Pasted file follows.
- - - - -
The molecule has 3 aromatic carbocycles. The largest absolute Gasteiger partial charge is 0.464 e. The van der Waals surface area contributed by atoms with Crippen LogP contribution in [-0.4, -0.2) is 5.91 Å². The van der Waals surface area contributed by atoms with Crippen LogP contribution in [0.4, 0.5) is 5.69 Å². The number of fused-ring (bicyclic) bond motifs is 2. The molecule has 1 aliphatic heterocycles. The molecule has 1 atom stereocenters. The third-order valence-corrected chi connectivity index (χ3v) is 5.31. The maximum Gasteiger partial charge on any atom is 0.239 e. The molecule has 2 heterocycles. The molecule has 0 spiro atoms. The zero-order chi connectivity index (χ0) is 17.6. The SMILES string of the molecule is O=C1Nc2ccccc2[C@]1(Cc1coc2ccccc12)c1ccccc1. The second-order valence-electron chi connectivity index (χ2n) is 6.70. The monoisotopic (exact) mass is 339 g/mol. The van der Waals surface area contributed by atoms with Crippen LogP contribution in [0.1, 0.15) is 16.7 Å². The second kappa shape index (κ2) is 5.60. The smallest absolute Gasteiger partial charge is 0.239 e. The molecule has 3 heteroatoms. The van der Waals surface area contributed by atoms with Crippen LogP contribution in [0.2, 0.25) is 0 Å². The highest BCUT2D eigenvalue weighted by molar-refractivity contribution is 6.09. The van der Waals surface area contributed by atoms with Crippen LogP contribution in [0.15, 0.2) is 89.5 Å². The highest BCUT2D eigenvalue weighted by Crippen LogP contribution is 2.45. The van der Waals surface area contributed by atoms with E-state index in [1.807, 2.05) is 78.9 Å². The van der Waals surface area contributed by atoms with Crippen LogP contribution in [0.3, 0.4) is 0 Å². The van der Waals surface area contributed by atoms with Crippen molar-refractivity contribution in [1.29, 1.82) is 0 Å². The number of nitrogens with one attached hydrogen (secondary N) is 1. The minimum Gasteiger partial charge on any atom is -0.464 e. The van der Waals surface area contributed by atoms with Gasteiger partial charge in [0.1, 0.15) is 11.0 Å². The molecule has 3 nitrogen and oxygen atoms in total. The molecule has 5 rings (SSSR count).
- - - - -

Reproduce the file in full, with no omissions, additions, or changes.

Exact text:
The molecule has 3 aromatic carbocycles. The largest absolute Gasteiger partial charge is 0.464 e. The van der Waals surface area contributed by atoms with Crippen LogP contribution in [-0.4, -0.2) is 5.91 Å². The van der Waals surface area contributed by atoms with Crippen LogP contribution in [0.4, 0.5) is 5.69 Å². The number of fused-ring (bicyclic) bond motifs is 2. The molecule has 1 aliphatic heterocycles. The molecule has 1 atom stereocenters. The third-order valence-corrected chi connectivity index (χ3v) is 5.31. The maximum Gasteiger partial charge on any atom is 0.239 e. The molecule has 2 heterocycles. The molecule has 0 spiro atoms. The zero-order chi connectivity index (χ0) is 17.6. The SMILES string of the molecule is O=C1Nc2ccccc2[C@]1(Cc1coc2ccccc12)c1ccccc1. The second-order valence-electron chi connectivity index (χ2n) is 6.70. The monoisotopic (exact) mass is 339 g/mol. The van der Waals surface area contributed by atoms with Crippen LogP contribution in [0.1, 0.15) is 16.7 Å². The second kappa shape index (κ2) is 5.60. The smallest absolute Gasteiger partial charge is 0.239 e. The molecule has 3 heteroatoms. The van der Waals surface area contributed by atoms with Crippen LogP contribution in [0.2, 0.25) is 0 Å². The highest BCUT2D eigenvalue weighted by molar-refractivity contribution is 6.09. The van der Waals surface area contributed by atoms with Crippen LogP contribution in [0.15, 0.2) is 89.5 Å². The highest BCUT2D eigenvalue weighted by Crippen LogP contribution is 2.45. The van der Waals surface area contributed by atoms with E-state index in [1.807, 2.05) is 78.9 Å². The van der Waals surface area contributed by atoms with Crippen LogP contribution in [0.3, 0.4) is 0 Å². The van der Waals surface area contributed by atoms with Crippen molar-refractivity contribution in [1.29, 1.82) is 0 Å². The number of nitrogens with one attached hydrogen (secondary N) is 1. The minimum Gasteiger partial charge on any atom is -0.464 e. The van der Waals surface area contributed by atoms with Gasteiger partial charge in [0.1, 0.15) is 11.0 Å². The molecule has 3 nitrogen and oxygen atoms in total. The molecule has 5 rings (SSSR count).